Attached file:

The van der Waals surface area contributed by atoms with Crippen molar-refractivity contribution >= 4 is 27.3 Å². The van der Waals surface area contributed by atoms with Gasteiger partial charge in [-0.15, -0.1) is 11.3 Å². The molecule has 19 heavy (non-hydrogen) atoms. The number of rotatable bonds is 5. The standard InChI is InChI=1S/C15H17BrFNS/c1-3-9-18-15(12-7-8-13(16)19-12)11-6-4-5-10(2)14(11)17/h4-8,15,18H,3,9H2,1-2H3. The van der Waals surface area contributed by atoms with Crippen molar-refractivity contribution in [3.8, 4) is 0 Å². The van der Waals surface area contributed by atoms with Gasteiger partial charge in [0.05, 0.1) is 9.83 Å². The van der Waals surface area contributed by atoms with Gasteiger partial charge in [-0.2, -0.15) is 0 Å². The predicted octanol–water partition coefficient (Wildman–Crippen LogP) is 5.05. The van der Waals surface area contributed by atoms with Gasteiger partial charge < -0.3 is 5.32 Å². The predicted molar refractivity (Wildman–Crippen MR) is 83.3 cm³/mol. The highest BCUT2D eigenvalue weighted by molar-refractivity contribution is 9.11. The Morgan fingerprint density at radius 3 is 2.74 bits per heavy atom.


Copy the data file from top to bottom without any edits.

The van der Waals surface area contributed by atoms with Crippen molar-refractivity contribution >= 4 is 27.3 Å². The van der Waals surface area contributed by atoms with Gasteiger partial charge in [-0.15, -0.1) is 11.3 Å². The molecule has 19 heavy (non-hydrogen) atoms. The number of rotatable bonds is 5. The standard InChI is InChI=1S/C15H17BrFNS/c1-3-9-18-15(12-7-8-13(16)19-12)11-6-4-5-10(2)14(11)17/h4-8,15,18H,3,9H2,1-2H3. The van der Waals surface area contributed by atoms with Crippen molar-refractivity contribution in [3.8, 4) is 0 Å². The van der Waals surface area contributed by atoms with Gasteiger partial charge in [0.05, 0.1) is 9.83 Å². The van der Waals surface area contributed by atoms with Gasteiger partial charge in [-0.2, -0.15) is 0 Å². The predicted octanol–water partition coefficient (Wildman–Crippen LogP) is 5.05. The van der Waals surface area contributed by atoms with Gasteiger partial charge < -0.3 is 5.32 Å². The predicted molar refractivity (Wildman–Crippen MR) is 83.3 cm³/mol. The highest BCUT2D eigenvalue weighted by molar-refractivity contribution is 9.11. The Morgan fingerprint density at radius 3 is 2.74 bits per heavy atom.